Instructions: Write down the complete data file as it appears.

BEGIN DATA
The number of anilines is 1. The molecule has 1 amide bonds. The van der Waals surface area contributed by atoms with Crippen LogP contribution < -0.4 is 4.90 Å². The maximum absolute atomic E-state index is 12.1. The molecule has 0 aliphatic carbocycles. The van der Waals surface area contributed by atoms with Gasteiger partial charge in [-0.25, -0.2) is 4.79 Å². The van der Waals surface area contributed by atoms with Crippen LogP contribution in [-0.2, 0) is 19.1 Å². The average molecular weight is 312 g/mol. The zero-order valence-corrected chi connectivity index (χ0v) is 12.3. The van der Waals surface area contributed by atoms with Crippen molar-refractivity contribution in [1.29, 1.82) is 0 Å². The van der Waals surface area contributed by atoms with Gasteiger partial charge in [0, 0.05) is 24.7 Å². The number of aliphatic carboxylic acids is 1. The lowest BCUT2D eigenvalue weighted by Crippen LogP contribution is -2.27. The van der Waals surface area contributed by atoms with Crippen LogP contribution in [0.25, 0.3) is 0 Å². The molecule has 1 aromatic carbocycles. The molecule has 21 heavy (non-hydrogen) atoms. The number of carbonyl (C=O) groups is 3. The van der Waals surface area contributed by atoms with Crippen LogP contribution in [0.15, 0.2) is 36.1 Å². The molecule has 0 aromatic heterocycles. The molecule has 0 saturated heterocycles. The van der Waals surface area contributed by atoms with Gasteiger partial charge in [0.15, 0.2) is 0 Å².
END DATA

The number of anilines is 1. The molecule has 1 amide bonds. The van der Waals surface area contributed by atoms with Crippen LogP contribution < -0.4 is 4.90 Å². The maximum absolute atomic E-state index is 12.1. The molecule has 0 aliphatic carbocycles. The van der Waals surface area contributed by atoms with Gasteiger partial charge in [-0.25, -0.2) is 4.79 Å². The van der Waals surface area contributed by atoms with Crippen LogP contribution in [-0.2, 0) is 19.1 Å². The average molecular weight is 312 g/mol. The zero-order valence-corrected chi connectivity index (χ0v) is 12.3. The van der Waals surface area contributed by atoms with Crippen molar-refractivity contribution in [1.29, 1.82) is 0 Å². The van der Waals surface area contributed by atoms with Gasteiger partial charge in [0, 0.05) is 24.7 Å². The number of aliphatic carboxylic acids is 1. The lowest BCUT2D eigenvalue weighted by Crippen LogP contribution is -2.27. The van der Waals surface area contributed by atoms with Crippen LogP contribution in [0.25, 0.3) is 0 Å². The molecule has 1 aromatic carbocycles. The molecule has 21 heavy (non-hydrogen) atoms. The number of carbonyl (C=O) groups is 3. The van der Waals surface area contributed by atoms with Crippen LogP contribution in [0.15, 0.2) is 36.1 Å². The molecule has 0 aromatic heterocycles. The molecule has 0 saturated heterocycles. The van der Waals surface area contributed by atoms with Gasteiger partial charge in [0.15, 0.2) is 0 Å².